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The rise of emergency arbitrator provisions in arbitral institutional rules

Until relatively recently, where a dispute was subject to arbitration, a party in need of emergency interim relief would have to apply to the relevant national courts for an interim order, or alternatively await the constitution of the arbitral tribunal. The resultant delay in obtaining relief from the court or tribunal could potentially result in severe prejudice to the applicant party (by giving the respondent sufficient time and notice to dissipate assets, or otherwise affect the status quo in a way that would frustrate or render ineffective any interim relief).

In order to address these issues, a number of arbitral institutions have recently adopted "emergency arbitrator" provisions into their rules. These provisions seek to provide a non-judicial mechanism for obtaining urgently-needed provisional relief at the outset of arbitral proceedings.

The ICDR was the first major arbitral institution to introduce emergency arbitrator provisions, as part of its amended rules in 2006. Since then, many other major arbitral institutions have followed suit, including the ICC, SIAC and HKIAC. The LCIA's recently published final draft of its new Rules also includes emergency arbitrator provisions for the first time.

Each of these sets of rules takes a broadly similar approach to emergency arbitrators. They provide for the appointment of a sole emergency arbitrator by the arbitral institution within one or two business days of receiving an application from one of the parties. In contrast to certain ex parte interim court applications (like freezing injunctions in many Commonwealth jurisdictions), the respondent party is always given notice of the emergency arbitrator application. The emergency arbitrator will usually have broad discretion to determine the conduct of any proceeding, including determining whether any kind of hearing is appropriate, and his/her decision will take the form of a temporary order or an award, which automatically lapses within 30 to 90 days after constitution of the tribunal. Some institutions (the ICC, SCC, SIAC/Swiss and draft LCIA Rules) require the emergency arbitrator to issue his/her award or order within a defined period of time (ranging from 5 to 20 days from receipt of the file). Other institutions (such as SIAC, ICDR/AAA and CANACO) have no such timing provision. As soon as the full tribunal is constituted, the emergency arbitrator ceases to play any further role in the arbitral proceedings.

An alternative approach to obtaining expeditious tribunal-ordered provisional measures has been adopted by many arbitral institutions, which allow for the expedited constitution of arbitral tribunals in appropriate cases (see, for example, the LCIA Rules, the JAMS Rules, the DIFC Rules and the DIA Rules). These expedited procedures are offered in conjunction with, or as alternative to, emergency arbitrator provisions. While these expedited appointment mechanisms can be useful in circumstances where time is of the essence in resolving the parties' dispute, they are generally not appropriate in circumstances where provisional relief is required as a matter of exceptional urgency. In those circumstances, emergency arbitrator provisions offer a better option for the parties.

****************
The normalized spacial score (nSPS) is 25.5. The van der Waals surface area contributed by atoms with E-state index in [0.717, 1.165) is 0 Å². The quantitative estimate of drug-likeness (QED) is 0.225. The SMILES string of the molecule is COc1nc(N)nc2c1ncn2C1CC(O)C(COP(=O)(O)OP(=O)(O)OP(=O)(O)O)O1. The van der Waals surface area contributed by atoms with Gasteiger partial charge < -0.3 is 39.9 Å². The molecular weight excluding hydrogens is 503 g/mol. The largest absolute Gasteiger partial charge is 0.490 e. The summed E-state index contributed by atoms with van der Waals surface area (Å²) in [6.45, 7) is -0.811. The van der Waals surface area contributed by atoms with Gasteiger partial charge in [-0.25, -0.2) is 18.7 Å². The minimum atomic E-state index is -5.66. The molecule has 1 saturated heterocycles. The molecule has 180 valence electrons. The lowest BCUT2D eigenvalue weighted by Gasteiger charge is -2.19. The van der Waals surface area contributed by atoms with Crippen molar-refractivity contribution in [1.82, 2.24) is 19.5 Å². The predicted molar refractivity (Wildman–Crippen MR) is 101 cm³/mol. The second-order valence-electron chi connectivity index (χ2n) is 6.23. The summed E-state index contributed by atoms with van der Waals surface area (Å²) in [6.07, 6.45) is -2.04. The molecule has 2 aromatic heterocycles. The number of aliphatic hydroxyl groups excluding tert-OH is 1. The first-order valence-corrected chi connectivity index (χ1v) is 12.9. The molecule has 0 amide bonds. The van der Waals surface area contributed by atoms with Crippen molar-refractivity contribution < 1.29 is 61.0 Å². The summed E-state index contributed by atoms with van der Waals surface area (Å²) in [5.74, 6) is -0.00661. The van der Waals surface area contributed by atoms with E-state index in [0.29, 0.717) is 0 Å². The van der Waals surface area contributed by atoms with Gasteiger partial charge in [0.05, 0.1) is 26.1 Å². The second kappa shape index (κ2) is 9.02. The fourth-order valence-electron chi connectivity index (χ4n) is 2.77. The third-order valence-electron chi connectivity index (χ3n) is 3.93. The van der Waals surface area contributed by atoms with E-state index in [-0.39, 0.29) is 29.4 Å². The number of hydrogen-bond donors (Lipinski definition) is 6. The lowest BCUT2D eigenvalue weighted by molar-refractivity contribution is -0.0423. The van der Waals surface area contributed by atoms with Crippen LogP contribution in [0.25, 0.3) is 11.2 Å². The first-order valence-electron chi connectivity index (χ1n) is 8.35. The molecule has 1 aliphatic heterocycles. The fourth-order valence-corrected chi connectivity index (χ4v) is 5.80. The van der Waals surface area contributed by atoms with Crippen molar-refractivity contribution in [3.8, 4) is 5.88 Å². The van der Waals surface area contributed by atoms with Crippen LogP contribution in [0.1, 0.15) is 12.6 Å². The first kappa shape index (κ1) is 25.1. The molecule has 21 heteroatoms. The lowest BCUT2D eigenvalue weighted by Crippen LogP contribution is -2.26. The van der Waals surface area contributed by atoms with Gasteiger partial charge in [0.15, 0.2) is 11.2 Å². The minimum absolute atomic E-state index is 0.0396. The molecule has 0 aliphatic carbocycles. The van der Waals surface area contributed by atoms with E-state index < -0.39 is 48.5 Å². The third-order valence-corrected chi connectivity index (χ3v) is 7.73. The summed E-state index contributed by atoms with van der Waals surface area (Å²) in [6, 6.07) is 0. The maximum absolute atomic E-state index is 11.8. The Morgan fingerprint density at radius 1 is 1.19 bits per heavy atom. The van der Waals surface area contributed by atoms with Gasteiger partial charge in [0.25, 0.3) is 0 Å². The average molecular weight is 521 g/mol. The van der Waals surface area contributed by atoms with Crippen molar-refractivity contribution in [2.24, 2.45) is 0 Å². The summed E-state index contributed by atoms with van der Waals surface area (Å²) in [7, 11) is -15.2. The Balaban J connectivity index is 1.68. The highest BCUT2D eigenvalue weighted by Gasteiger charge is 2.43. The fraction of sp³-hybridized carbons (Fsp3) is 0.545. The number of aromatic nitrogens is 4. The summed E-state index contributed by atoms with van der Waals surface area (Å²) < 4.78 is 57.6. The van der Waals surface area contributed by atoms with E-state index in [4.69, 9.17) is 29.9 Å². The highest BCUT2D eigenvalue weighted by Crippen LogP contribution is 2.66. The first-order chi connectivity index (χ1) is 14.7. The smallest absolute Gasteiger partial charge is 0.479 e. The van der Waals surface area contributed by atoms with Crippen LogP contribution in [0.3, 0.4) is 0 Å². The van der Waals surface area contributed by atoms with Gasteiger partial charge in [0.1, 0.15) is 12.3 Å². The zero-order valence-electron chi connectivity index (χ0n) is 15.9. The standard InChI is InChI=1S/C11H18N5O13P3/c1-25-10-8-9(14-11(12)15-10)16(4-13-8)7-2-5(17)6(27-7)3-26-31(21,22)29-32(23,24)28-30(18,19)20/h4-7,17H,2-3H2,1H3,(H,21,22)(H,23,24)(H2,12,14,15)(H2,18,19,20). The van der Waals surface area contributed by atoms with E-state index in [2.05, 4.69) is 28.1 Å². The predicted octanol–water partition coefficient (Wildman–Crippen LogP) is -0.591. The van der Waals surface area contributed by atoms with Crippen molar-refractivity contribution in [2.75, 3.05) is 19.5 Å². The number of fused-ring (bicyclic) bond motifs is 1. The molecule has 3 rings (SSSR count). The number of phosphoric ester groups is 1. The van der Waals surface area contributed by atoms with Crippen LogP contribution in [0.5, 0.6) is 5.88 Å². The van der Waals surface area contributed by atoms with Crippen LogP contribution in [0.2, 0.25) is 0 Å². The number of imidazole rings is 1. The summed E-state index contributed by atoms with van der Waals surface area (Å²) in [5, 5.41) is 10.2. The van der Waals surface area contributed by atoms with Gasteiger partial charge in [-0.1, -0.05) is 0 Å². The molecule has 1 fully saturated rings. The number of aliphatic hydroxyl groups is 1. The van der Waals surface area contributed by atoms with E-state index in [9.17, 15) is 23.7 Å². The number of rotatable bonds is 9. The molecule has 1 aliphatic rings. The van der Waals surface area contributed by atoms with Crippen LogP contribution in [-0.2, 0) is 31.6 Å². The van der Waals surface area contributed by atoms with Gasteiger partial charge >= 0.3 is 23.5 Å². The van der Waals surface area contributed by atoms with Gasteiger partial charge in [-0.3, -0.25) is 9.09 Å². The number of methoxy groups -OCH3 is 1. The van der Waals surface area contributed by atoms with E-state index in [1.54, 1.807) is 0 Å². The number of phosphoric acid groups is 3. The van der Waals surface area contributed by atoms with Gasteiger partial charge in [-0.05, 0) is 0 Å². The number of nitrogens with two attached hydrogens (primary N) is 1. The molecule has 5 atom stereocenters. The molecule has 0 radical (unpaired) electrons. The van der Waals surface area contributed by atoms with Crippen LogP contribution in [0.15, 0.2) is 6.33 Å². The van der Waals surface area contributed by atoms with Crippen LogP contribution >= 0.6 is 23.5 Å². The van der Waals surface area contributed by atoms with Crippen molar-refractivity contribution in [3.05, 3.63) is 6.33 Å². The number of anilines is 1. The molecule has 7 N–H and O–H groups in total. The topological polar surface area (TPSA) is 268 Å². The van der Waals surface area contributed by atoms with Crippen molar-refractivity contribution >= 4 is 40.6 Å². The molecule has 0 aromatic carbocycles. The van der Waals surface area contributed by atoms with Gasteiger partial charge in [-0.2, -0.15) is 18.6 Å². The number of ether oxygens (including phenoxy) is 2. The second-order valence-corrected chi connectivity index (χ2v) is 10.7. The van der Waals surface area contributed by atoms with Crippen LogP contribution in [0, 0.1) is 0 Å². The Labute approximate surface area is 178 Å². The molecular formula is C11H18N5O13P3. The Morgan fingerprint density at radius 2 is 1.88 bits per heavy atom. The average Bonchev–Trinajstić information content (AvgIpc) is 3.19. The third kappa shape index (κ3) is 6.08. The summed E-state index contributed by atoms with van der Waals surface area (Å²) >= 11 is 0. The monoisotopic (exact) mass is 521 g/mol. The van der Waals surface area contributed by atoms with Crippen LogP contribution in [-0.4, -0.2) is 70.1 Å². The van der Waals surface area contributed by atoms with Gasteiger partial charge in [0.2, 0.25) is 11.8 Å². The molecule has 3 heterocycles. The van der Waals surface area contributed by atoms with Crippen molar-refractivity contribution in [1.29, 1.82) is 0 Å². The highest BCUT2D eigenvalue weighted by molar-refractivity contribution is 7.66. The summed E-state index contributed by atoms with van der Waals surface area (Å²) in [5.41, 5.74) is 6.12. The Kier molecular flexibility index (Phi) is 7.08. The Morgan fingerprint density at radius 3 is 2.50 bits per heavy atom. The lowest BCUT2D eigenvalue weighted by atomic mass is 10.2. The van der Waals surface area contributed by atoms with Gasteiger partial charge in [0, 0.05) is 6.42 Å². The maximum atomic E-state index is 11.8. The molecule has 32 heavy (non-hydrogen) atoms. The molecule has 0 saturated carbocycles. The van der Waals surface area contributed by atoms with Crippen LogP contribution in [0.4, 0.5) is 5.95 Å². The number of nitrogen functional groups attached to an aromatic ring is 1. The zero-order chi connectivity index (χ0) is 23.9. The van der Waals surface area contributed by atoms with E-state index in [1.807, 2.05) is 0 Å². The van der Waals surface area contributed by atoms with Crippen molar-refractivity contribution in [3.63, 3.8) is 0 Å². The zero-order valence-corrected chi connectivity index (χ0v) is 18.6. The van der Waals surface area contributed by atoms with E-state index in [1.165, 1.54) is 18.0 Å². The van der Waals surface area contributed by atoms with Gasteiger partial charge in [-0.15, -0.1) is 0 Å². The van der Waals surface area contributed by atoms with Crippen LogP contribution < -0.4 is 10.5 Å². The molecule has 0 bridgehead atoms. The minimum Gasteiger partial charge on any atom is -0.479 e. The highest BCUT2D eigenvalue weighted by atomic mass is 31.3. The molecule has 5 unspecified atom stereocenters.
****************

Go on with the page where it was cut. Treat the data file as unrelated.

Although emergency arbitrator mechanisms can ensure that the applicant is granted fast and effective interim relief, it is important to be aware that these mechanisms also require very prompt and professional action by the arbitral institution and emergency arbitrator, which imposes burdens and risks on the institution, and thus, the parties. Most obviously, the emergency arbitrator is being required to make his/her decision within a matter of days of receiving the file, usually without the benefit of receiving and considering each party's fully particularized arguments and evidence on the relevant issues. In such circumstances, there is obviously an increased risk of the emergency arbitrator getting it "wrong."

When deciding whether to utilize emergency arbitrator provisions, parties should also bear in mind certain other considerations. Specifically, the emergency arbitrator procedures are unlikely to be suitable when relief is being sought against a third party to the arbitration agreement, where enforceability of any award or order may be impossible. Additionally, these procedures may also not be suitable where interim relief application needs to be made ex parte.

More general questions as to the enforceability of emergency arbitrator awards/orders also remain to be resolved, primarily whether such relief can be deemed sufficiently final and dispositive to qualify as an enforceable award for the purposes of the New York Convention (which ensures the enforceability of international arbitral awards in all 149 signatory countries).

Certain states (such as Singapore and Hong Kong) have specifically amended their national arbitration laws to confirm the enforceability of emergency arbitrator awards/orders, whereas the courts of the US have confirmed in a series of recent judgments that they are also likely to recognize the enforceability of any emergency arbitrator relief. While these are welcome developments, uncertainty remains as the enforceability of emergency arbitrator orders and awards outside these jurisdictions. These enforceability questions will only be resolved in time.

The growing popularity of emergency arbitrator provisions appears to be a sensible step towards improving the arbitral process, by offering parties a realistic alternative to the courts when urgent interim relief is required. Nevertheless, parties should be mindful of its limitations and risks, and carefully consider whether it may be an appropriate option bearing in mind the particular circumstances of the case.